Production Steps

From Inception Of Design To The Final Product

We undertake a number of steps in the production process to bring you the finest quality textiles. Whether woven on our antique looms or our restored Dorniers, we take care at every step to ensure the best quality and finish. The process below describes the journey of the cloth and the many hands that will touch your Mungo product, from inception of design, to our skilled team of weavers, inspectors and seamstresses.

Product Design

Our designers will come up with a weave construction that is appropriate to the product. Usually it will be the first time we have woven this combination so it keeps it exciting. Shoukath Ali has been collecting antique weaving books for the last 40 years and these are often used for inspiration. We then source a suitable yarn, which matches the requirements that the product will need; the fabric must be durable, aesthetically pleasing, and have a great tactile quality.

Sampling Development

Once the fabric has been washed and made up into a product it is then tested by us using it day to day. If we feel the product has a place in the AaRa range we will convert the designs to a more modern computer program for fine-tuning and documentation. This is then converted to a pattern card and production will begin. The fabric is then given a name (not just a number) and its life begins.


Warping consists of the arranging of yarn threads in long parallel lengths of equal tension, onto a beam in preparation for weaving.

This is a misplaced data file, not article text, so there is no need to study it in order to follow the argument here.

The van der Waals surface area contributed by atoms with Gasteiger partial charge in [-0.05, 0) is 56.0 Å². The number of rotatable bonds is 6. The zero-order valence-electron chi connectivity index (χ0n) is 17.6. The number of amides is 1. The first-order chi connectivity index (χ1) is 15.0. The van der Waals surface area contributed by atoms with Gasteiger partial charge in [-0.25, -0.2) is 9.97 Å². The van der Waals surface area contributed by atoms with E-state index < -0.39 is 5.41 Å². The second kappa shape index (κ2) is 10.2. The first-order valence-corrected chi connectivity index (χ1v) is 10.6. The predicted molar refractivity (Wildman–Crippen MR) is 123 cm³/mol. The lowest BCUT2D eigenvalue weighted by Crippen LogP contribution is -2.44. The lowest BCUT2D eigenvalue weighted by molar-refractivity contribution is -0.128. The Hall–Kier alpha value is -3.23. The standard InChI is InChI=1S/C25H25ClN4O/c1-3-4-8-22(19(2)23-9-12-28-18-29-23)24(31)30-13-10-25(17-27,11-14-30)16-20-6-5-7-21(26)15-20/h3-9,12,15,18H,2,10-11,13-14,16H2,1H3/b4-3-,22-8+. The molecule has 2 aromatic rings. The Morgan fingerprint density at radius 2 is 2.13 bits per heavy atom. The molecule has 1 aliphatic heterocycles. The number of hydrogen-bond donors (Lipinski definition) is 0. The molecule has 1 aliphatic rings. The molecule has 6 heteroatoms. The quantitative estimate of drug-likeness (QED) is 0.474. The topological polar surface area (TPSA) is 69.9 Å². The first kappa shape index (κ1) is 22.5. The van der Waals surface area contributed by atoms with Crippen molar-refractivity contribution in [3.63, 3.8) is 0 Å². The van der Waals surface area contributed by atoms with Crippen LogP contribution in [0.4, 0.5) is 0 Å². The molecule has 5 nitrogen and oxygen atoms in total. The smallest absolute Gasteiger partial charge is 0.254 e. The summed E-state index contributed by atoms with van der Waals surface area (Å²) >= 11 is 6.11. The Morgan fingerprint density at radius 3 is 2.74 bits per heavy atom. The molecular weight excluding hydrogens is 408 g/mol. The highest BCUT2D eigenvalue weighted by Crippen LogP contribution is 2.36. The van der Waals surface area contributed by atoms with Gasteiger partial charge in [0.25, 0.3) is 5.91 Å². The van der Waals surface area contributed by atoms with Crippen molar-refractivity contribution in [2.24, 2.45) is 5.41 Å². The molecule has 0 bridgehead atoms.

During the warping process, cones of yarn are individually placed onto a rack called a creel. From this creel yarn passes through tension and spacing devices and through a leasing reed, which separates the yarn threads and keeps them in the correct order before being wound onto a warping beam. Once the warp has been wound onto the beam it will be transferred to the loom and tied on. Depending on the width and thickness of yarn, the warp could have anything from 800 to 5000 threads. This is sometimes done by hand and all just in a couple of days work! An average warp is about 5000 to 10,000 meters.


We currently weave on 2 different types of looms. The Picanol looms, Sulzer Looms. All of Mungo’s looms have been restored, gifted or purchased from Mills that have either closed down or upgraded their production. We still see much mileage and fascination in these looms and they prove to us daily of the quality and intricacy of fabrics they are still able to produce.
The basic principle of weaving involves using a loom to interlace two sets of threads at right angles to each other: the warp, which runs longitudinally, and the weft that crosses it. The product of this, is fabric. One warp thread is called an Reed and one weft thread is called a pick.

Finishing and Inspection

Once the warp is finished and is now woven material, it needs to be inspected and finished. Inspection consists of the fabric being rolled over a light box to highlight any faults that may have occurred during weaving. The faults can be mended with needle and thread.
From here it goes to finishing. Depending on the fabric, different processes occur. It will either be a simple wash and dry, or sent to an outside company where they finish entire rolls of fabrics through large bath washes, using different printing, finishing and dying techniques, to avoid creasing and create evenness in the fabric.

CMT (Cut, Make, Trim)

CMT refers to the making up and sewing of the products.
Each item is individually measured and cut by one of our cutters and then passed on to the seamstresses who will hem, join and add finishing touches to all of the AaRa products.
Finally the pressers will have final inspection of the product by ironing and snipping any loose threads. These could be the final hands that touch the item before being shipped off to all corners of the world.

Finished Product

it will be an honest reflection on the process you see before you. One of design, detail, craftsmanship and connecting back to how some of your everyday items are produced.
It highlights the importance of an industry with an ancient history that is still relevant today. Using natural fibers, creating employment within our factory and producing products made to last.